Someone loses something. Right – what interests me is not the usual take on ‘losing something’ – I’d try to move sideways, laterally, away from the obvious, until my characters start losing something more original. Memory, maybe, only thats a bit of a cliche. Losing the past. Losing face. Losing the ability to see the colour red. Losing their wife in little pieces (I’ve written that one). Losing bits of themselves…
“Eddie found it on the floor by the bed. The thumb off his right hand. Jeez – how did that happen? ” That’s the sort of starter that would interest me enough to continue writing Eddie’s story…and I would be able to bet that there won’t be a hundred similar stories in the pile…
FFC: Haha. I believe that’s a safe bet. What do you do after you’ve written a contest entry and before you send it out?
VG: Wait. Try to gain some distance, and write other things. Then edit, word by word, line by line. Check to see it is as perfect as I can get it, without killing the freshness of the voice. Check the prose again. Check that those last words of sentences, paragraphs are strong words, as opposed to throw-aways.
Print it out a few times, in different font sizes, with different headers – so the story falls out slightly differently on the page, physically. Learn from what I see. Try to gain the same effect as the one I like best, within the guidelines of the competition.
Where possible, get it into the competition in plenty of time. NOT wait until the last few days ‘just in case I need to tweak it.’ If readers start reading early, they will be fresh. If you wait until the mad rush of last minute entries, your work will end up in a tired reader’s work pile…
From the judge’s side of a contest:
FC: The few times I’ve judged a writing contest, I found in the first round it were the weaknesses that stood out. What weaknesses do you notice during the first round?
VG: Depends on the competition, and on the general level of the writers. But here’s a few random complaints(!)
- Boring writing/story.
- Poor prose in general.
- Unoriginal story.
- Little subtext, when subtext is necessary.
- Undeveloped characters.
- Stereotypical characters.
- Copycat work.
- Writer treating reader like an idiot i – footnotes explaining unusual words, etc.
- Writer treating reader like an idiot ii – repeating information just in case I didn’t get it first time round.
- Writer treating reader like an idiot iii – starting with a quasi-literary opener, descending into something meaningless about girlfriends and boyfriends. ie, making reader think it is one sort of story, and switching to another.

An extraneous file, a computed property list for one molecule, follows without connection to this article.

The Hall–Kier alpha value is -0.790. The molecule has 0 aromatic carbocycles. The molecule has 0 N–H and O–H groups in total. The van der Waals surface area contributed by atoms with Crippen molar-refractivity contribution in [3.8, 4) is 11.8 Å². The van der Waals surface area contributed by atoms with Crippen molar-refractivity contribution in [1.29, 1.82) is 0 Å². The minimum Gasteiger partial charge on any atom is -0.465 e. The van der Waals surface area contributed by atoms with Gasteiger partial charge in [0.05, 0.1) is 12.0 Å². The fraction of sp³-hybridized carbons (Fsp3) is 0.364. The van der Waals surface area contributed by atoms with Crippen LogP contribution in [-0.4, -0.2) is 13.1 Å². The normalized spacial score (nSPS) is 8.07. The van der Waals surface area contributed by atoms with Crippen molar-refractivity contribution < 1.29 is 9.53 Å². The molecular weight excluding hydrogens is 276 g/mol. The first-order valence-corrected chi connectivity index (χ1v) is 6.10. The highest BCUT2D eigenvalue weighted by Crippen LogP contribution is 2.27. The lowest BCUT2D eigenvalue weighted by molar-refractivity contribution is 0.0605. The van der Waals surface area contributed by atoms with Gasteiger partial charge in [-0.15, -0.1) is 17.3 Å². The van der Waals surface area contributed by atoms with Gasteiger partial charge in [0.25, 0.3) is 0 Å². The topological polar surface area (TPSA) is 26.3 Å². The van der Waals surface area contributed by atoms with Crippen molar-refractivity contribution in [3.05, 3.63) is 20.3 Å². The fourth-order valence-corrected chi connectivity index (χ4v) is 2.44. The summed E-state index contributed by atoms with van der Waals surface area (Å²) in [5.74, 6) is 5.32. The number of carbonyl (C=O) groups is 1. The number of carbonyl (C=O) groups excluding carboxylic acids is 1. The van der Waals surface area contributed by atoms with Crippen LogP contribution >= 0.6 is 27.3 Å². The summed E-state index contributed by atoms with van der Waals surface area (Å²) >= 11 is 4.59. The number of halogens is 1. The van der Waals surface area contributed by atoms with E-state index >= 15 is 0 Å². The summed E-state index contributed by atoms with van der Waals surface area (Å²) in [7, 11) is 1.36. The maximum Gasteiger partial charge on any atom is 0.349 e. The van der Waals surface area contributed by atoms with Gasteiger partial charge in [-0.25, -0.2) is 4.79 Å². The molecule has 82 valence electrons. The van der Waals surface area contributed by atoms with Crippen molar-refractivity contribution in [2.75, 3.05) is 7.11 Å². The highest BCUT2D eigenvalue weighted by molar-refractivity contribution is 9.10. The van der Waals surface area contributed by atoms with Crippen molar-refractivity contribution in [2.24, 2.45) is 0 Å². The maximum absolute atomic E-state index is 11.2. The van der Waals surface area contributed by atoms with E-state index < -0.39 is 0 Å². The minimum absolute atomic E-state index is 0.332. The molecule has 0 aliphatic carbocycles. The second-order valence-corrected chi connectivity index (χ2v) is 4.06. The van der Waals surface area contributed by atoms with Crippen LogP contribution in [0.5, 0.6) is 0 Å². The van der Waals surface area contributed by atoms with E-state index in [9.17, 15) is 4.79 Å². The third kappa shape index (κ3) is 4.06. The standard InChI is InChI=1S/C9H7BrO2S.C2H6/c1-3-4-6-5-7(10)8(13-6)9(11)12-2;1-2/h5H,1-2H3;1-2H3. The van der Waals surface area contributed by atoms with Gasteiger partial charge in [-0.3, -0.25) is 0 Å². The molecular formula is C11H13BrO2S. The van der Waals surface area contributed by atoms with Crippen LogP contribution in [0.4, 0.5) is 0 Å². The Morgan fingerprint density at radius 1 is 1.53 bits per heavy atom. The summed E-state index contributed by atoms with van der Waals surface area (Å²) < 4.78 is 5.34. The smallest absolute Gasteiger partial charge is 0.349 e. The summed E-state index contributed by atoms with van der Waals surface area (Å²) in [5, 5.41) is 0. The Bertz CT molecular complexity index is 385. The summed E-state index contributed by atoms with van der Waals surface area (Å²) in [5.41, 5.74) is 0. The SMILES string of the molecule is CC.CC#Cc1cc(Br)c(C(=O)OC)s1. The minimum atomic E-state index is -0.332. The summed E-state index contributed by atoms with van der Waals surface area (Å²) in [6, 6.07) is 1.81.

- Infodump dialogue.
- Undifferentiated dialogue.
- Big bang opener, not followed by anything interesting.
- Anecdote, as opposed to story.
- Flat or non-existent ending.
- Exposition/drama out of balance.
- The writer writing round the interesting issue, and failing to ‘go there’ after leading the reader to think they are going to end up in a fascinating but difficult scene.
- Inappropriate language ( I don’t mean swearing! – I mean giving an ill-educated character with Alzheimers the vocabulary of an Oxford professor of linguistics…).
FFC: What do you consider the strengths of a story?
VG: The opposite of the above list! Among other things.
FFC: What makes a story standout above the rest?
VG: Voice. Character. And what the story is really ‘about’, as opposed to what it seems to be about.
FFC: Any final comments you’d like to share?
VG: Yes. The above are the views of one person – ask anyone else and they may well say I’m nuts. But there’s some sensible advice in there, hidden in the rubbish!
FFC: Thanks for spending some time with us, Vanessa. Our FFC family appreciates your insights, and we wish you well in your future writing endeavors.
VG: Thank you very much for having me.
Vanessa Gebbie is a Welsh writer of stories from 10 to 100,000 words long. She is author of two collections of short and flash fictions: Words from a Glass Bubble and Storm Warning – Echoes of Conflict (Salt Modern Fiction). Her debut novel The Coward’s Tale (Bloomsbury UK/US) was a Financial Times 2011 Book of the Year and also a Guardian Readers’ Book of the Year. She is contributing editor of Short Circuit, Guide to the Art of the Short Story, and is a freelance creative writing teacher. She lives in the south of the UK with her family.
Jim Harrington discovered flash fiction in 2007, and he’s read, written, studied, and agonized over the form since. His Six Questions For. . . blog provides editors and publishers a place to “tell it like it is.” He’s also the Markets Editor for Flash Fiction Chronicles’ Flash Markets Page. You can read his stories on his blog. He can be contacted at jpharrin [at] gmail [dot] com.